Racial Gaps in Financial Outcomes: Big Data Evidence
56 Pages Posted: 19 May 2020
Date Written: April 21, 2020
Even amidst strong macroeconomic conditions, families experience high levels of income volatility that have important implications for well-being. Families with limited liquid assets are dramatically less likely to smooth consumption in the face of income fluctuations, and it stands to reason that racial gaps in liquid assets could result in racial differences in consumption smoothing. In this report, the JPMorgan Chase Institute uses administrative banking data to study racial gaps in liquid assets, take-home income, and families’ consumption response to income volatility from the vantage point of a novel de-identified data source: administrative banking data paired with self-reported race information from voter registration files. We find large racial gaps in take-home income and liquid assets which persist across age, income, gender, and geographic segments. Additionally, we find racial differences in consumption smoothing. Compared to White families, Black and Hispanic families exhibit sharper drops in spending after involuntary job loss and larger increases in expenditures after the arrival of the tax refund. However, these racial differences in consumption smoothing are explained by racial gaps in liquid and financial asset buffers. Taken together, our results shed light on the distributional impacts and importance of efforts to reduce financial volatility and increase liquid assets for low-income families and address the structural factors that contribute to racial gaps in income and assets.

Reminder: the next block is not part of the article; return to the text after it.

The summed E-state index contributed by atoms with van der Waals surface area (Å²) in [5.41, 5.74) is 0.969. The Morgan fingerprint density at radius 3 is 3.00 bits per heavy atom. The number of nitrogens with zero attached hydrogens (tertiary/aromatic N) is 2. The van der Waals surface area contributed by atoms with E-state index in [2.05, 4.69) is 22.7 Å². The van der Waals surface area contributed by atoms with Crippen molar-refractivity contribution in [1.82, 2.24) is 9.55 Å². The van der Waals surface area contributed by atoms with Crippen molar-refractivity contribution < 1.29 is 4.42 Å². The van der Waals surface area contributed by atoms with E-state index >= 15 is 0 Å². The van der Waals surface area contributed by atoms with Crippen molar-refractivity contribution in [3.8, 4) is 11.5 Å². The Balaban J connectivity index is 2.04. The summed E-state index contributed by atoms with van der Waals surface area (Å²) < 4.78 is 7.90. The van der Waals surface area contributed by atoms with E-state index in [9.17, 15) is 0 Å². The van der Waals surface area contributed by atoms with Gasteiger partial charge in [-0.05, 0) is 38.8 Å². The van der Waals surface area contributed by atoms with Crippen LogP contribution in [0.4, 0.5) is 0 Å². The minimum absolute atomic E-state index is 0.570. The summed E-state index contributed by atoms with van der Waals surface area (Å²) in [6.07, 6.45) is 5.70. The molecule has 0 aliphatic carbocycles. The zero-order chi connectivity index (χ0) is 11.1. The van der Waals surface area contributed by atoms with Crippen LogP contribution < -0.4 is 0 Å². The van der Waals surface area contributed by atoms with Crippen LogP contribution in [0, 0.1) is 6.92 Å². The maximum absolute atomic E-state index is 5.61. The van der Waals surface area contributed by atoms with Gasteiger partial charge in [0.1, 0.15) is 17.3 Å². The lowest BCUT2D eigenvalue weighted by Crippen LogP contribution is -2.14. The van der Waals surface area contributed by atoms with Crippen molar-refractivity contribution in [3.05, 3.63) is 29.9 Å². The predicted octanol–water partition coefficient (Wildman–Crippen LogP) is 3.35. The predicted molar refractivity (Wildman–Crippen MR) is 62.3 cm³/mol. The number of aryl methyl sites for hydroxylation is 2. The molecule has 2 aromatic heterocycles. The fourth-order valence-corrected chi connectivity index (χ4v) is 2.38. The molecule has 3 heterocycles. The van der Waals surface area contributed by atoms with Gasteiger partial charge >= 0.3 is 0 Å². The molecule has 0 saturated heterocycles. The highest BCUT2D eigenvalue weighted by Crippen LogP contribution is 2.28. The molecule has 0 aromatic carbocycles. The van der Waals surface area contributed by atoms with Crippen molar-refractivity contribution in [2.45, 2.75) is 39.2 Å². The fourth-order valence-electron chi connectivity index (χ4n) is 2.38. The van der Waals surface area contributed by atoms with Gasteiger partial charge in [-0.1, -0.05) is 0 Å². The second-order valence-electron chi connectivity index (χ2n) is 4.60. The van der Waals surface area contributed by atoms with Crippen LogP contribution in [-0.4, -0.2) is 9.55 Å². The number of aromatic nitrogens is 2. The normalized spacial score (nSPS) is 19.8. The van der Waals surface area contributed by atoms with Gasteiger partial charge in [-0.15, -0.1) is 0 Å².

Keywords: racial gaps, household income & spending, consumption response, job loss
JEL Classification: J10, J15, D10, E2
Suggested Citation: Suggested Citation